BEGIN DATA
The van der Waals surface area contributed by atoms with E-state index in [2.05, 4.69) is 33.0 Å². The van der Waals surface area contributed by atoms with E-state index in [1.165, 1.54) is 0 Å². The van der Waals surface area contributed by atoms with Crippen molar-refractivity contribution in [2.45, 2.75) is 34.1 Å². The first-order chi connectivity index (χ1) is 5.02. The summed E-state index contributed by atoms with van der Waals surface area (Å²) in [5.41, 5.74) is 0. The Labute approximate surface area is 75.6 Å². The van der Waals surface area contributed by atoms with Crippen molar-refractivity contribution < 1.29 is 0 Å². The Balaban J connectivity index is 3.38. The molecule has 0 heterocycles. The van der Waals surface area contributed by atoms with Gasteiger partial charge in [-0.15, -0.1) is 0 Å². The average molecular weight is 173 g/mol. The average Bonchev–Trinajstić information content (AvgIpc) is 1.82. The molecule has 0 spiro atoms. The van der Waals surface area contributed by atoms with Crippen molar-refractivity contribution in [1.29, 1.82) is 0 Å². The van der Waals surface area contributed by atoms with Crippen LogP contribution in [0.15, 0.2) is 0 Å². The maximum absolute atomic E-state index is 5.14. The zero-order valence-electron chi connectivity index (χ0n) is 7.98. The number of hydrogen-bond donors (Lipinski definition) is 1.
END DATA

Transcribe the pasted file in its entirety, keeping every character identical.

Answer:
The van der Waals surface area contributed by atoms with E-state index in [2.05, 4.69) is 33.0 Å². The van der Waals surface area contributed by atoms with E-state index in [1.165, 1.54) is 0 Å². The van der Waals surface area contributed by atoms with Crippen molar-refractivity contribution in [2.45, 2.75) is 34.1 Å². The first-order chi connectivity index (χ1) is 5.02. The summed E-state index contributed by atoms with van der Waals surface area (Å²) in [5.41, 5.74) is 0. The Labute approximate surface area is 75.6 Å². The van der Waals surface area contributed by atoms with Crippen molar-refractivity contribution < 1.29 is 0 Å². The Balaban J connectivity index is 3.38. The molecule has 0 heterocycles. The van der Waals surface area contributed by atoms with Gasteiger partial charge in [-0.15, -0.1) is 0 Å². The average molecular weight is 173 g/mol. The average Bonchev–Trinajstić information content (AvgIpc) is 1.82. The molecule has 0 spiro atoms. The van der Waals surface area contributed by atoms with Crippen molar-refractivity contribution in [1.29, 1.82) is 0 Å². The van der Waals surface area contributed by atoms with Crippen LogP contribution in [0.15, 0.2) is 0 Å². The maximum absolute atomic E-state index is 5.14. The zero-order valence-electron chi connectivity index (χ0n) is 7.98. The number of hydrogen-bond donors (Lipinski definition) is 1.